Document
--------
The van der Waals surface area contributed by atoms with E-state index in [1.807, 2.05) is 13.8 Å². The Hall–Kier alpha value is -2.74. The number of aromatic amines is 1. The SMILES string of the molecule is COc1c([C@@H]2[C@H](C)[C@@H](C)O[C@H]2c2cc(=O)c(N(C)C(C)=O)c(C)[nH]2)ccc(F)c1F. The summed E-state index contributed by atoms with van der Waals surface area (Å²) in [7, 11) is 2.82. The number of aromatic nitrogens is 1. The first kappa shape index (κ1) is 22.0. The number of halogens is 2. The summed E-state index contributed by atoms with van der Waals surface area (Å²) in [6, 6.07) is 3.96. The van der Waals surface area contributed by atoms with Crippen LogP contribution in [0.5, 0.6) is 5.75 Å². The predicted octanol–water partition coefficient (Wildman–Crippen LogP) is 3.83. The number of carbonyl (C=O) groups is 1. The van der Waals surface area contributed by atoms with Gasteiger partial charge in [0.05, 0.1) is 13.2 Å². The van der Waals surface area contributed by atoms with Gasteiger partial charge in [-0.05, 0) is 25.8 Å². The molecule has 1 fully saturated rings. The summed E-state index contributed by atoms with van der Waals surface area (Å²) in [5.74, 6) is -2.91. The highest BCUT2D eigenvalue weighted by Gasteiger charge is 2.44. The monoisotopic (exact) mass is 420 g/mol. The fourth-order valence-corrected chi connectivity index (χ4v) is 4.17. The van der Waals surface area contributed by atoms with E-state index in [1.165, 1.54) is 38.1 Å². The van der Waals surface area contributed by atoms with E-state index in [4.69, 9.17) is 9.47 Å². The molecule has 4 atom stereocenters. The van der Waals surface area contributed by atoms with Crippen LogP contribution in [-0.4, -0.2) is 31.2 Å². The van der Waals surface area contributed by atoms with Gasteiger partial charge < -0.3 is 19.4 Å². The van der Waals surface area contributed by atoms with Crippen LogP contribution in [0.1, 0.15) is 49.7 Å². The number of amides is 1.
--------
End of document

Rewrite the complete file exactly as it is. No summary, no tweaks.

The van der Waals surface area contributed by atoms with E-state index in [1.807, 2.05) is 13.8 Å². The Hall–Kier alpha value is -2.74. The number of aromatic amines is 1. The SMILES string of the molecule is COc1c([C@@H]2[C@H](C)[C@@H](C)O[C@H]2c2cc(=O)c(N(C)C(C)=O)c(C)[nH]2)ccc(F)c1F. The summed E-state index contributed by atoms with van der Waals surface area (Å²) in [7, 11) is 2.82. The number of aromatic nitrogens is 1. The first kappa shape index (κ1) is 22.0. The number of halogens is 2. The summed E-state index contributed by atoms with van der Waals surface area (Å²) in [6, 6.07) is 3.96. The van der Waals surface area contributed by atoms with Crippen LogP contribution in [0.5, 0.6) is 5.75 Å². The predicted octanol–water partition coefficient (Wildman–Crippen LogP) is 3.83. The number of carbonyl (C=O) groups is 1. The van der Waals surface area contributed by atoms with Gasteiger partial charge in [0.05, 0.1) is 13.2 Å². The van der Waals surface area contributed by atoms with Gasteiger partial charge in [-0.05, 0) is 25.8 Å². The molecule has 1 fully saturated rings. The summed E-state index contributed by atoms with van der Waals surface area (Å²) in [5.74, 6) is -2.91. The highest BCUT2D eigenvalue weighted by Gasteiger charge is 2.44. The monoisotopic (exact) mass is 420 g/mol. The fourth-order valence-corrected chi connectivity index (χ4v) is 4.17. The van der Waals surface area contributed by atoms with E-state index in [1.165, 1.54) is 38.1 Å². The van der Waals surface area contributed by atoms with E-state index in [4.69, 9.17) is 9.47 Å². The molecule has 4 atom stereocenters. The van der Waals surface area contributed by atoms with Crippen LogP contribution in [-0.4, -0.2) is 31.2 Å². The van der Waals surface area contributed by atoms with Gasteiger partial charge < -0.3 is 19.4 Å². The van der Waals surface area contributed by atoms with Crippen LogP contribution in [0.1, 0.15) is 49.7 Å². The number of amides is 1.